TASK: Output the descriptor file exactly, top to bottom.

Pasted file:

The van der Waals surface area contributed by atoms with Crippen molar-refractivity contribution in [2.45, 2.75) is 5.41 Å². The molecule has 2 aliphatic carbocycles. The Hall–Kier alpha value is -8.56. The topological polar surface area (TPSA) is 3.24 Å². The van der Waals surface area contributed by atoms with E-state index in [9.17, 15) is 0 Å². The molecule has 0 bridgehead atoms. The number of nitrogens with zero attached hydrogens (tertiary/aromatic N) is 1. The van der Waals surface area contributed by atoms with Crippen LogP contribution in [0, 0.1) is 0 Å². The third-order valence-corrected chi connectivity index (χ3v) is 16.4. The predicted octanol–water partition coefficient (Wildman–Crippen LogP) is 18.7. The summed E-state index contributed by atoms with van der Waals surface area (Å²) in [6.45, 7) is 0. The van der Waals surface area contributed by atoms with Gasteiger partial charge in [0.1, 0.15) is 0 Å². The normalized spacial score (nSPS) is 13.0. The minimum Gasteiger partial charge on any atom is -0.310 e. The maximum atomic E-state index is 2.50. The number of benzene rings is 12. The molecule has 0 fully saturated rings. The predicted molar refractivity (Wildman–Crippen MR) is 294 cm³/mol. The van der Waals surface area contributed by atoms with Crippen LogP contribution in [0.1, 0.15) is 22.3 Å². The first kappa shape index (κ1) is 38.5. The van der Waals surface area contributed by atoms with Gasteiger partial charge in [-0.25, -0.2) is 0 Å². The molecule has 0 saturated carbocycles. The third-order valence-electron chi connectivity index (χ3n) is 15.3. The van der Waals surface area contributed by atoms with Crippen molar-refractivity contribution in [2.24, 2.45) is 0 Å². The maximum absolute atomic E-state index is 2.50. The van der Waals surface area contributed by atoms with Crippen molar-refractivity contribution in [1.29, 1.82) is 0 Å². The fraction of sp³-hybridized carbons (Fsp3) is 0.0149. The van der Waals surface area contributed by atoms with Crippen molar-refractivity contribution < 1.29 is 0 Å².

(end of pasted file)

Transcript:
The van der Waals surface area contributed by atoms with Crippen molar-refractivity contribution in [2.45, 2.75) is 5.41 Å². The molecule has 2 aliphatic carbocycles. The Hall–Kier alpha value is -8.56. The topological polar surface area (TPSA) is 3.24 Å². The van der Waals surface area contributed by atoms with E-state index in [9.17, 15) is 0 Å². The molecule has 0 bridgehead atoms. The number of nitrogens with zero attached hydrogens (tertiary/aromatic N) is 1. The van der Waals surface area contributed by atoms with Crippen LogP contribution in [0, 0.1) is 0 Å². The third-order valence-corrected chi connectivity index (χ3v) is 16.4. The predicted octanol–water partition coefficient (Wildman–Crippen LogP) is 18.7. The summed E-state index contributed by atoms with van der Waals surface area (Å²) in [6.45, 7) is 0. The van der Waals surface area contributed by atoms with Gasteiger partial charge in [0.1, 0.15) is 0 Å². The normalized spacial score (nSPS) is 13.0. The minimum Gasteiger partial charge on any atom is -0.310 e. The maximum atomic E-state index is 2.50. The number of benzene rings is 12. The molecule has 0 fully saturated rings. The predicted molar refractivity (Wildman–Crippen MR) is 294 cm³/mol. The van der Waals surface area contributed by atoms with Crippen LogP contribution in [0.1, 0.15) is 22.3 Å². The first kappa shape index (κ1) is 38.5. The van der Waals surface area contributed by atoms with Gasteiger partial charge in [-0.25, -0.2) is 0 Å². The molecule has 0 saturated carbocycles. The third-order valence-electron chi connectivity index (χ3n) is 15.3. The van der Waals surface area contributed by atoms with Crippen molar-refractivity contribution in [2.24, 2.45) is 0 Å². The maximum absolute atomic E-state index is 2.50. The van der Waals surface area contributed by atoms with Crippen molar-refractivity contribution in [1.29, 1.82) is 0 Å². The fraction of sp³-hybridized carbons (Fsp3) is 0.0149. The van der Waals surface area contributed by atoms with Crippen molar-refractivity contribution < 1.29 is 0 Å².